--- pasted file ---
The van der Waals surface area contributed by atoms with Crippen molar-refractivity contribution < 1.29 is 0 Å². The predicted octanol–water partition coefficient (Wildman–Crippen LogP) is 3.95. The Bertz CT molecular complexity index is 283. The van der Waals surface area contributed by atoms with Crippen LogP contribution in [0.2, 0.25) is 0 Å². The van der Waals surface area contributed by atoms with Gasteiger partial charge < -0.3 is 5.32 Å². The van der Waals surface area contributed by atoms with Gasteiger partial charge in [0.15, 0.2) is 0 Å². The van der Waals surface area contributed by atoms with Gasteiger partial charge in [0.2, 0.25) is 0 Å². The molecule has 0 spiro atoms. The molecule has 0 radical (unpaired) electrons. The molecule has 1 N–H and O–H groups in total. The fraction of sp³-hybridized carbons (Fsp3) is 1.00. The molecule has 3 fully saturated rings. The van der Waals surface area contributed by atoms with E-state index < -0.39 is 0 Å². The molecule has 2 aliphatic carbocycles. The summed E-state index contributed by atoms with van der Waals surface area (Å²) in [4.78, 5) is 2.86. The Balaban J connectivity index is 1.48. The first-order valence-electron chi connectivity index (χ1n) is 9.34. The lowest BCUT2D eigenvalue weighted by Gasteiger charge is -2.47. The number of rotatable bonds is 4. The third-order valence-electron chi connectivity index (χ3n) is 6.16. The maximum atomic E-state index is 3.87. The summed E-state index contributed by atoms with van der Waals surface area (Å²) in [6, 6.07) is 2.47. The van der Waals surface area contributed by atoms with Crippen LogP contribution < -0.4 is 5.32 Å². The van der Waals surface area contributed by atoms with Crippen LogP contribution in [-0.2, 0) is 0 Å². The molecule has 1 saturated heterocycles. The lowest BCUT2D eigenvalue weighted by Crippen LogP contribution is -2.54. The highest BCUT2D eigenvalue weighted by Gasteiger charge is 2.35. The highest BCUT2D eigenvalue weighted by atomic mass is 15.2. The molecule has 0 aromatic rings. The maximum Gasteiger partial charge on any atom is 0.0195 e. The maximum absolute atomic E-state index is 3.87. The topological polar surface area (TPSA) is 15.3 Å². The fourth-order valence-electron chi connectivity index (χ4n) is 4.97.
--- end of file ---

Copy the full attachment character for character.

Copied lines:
The van der Waals surface area contributed by atoms with Crippen molar-refractivity contribution < 1.29 is 0 Å². The predicted octanol–water partition coefficient (Wildman–Crippen LogP) is 3.95. The Bertz CT molecular complexity index is 283. The van der Waals surface area contributed by atoms with Crippen LogP contribution in [0.2, 0.25) is 0 Å². The van der Waals surface area contributed by atoms with Gasteiger partial charge < -0.3 is 5.32 Å². The van der Waals surface area contributed by atoms with Gasteiger partial charge in [0.15, 0.2) is 0 Å². The van der Waals surface area contributed by atoms with Gasteiger partial charge in [0.2, 0.25) is 0 Å². The molecule has 0 spiro atoms. The molecule has 0 radical (unpaired) electrons. The molecule has 1 N–H and O–H groups in total. The fraction of sp³-hybridized carbons (Fsp3) is 1.00. The molecule has 3 fully saturated rings. The van der Waals surface area contributed by atoms with E-state index < -0.39 is 0 Å². The molecule has 2 aliphatic carbocycles. The summed E-state index contributed by atoms with van der Waals surface area (Å²) in [4.78, 5) is 2.86. The Balaban J connectivity index is 1.48. The first-order valence-electron chi connectivity index (χ1n) is 9.34. The lowest BCUT2D eigenvalue weighted by Gasteiger charge is -2.47. The number of rotatable bonds is 4. The third-order valence-electron chi connectivity index (χ3n) is 6.16. The maximum atomic E-state index is 3.87. The summed E-state index contributed by atoms with van der Waals surface area (Å²) in [6, 6.07) is 2.47. The van der Waals surface area contributed by atoms with Crippen LogP contribution < -0.4 is 5.32 Å². The van der Waals surface area contributed by atoms with Crippen LogP contribution in [-0.2, 0) is 0 Å². The molecule has 1 saturated heterocycles. The lowest BCUT2D eigenvalue weighted by Crippen LogP contribution is -2.54. The highest BCUT2D eigenvalue weighted by Gasteiger charge is 2.35. The highest BCUT2D eigenvalue weighted by atomic mass is 15.2. The molecule has 0 aromatic rings. The maximum Gasteiger partial charge on any atom is 0.0195 e. The maximum absolute atomic E-state index is 3.87. The topological polar surface area (TPSA) is 15.3 Å². The fourth-order valence-electron chi connectivity index (χ4n) is 4.97.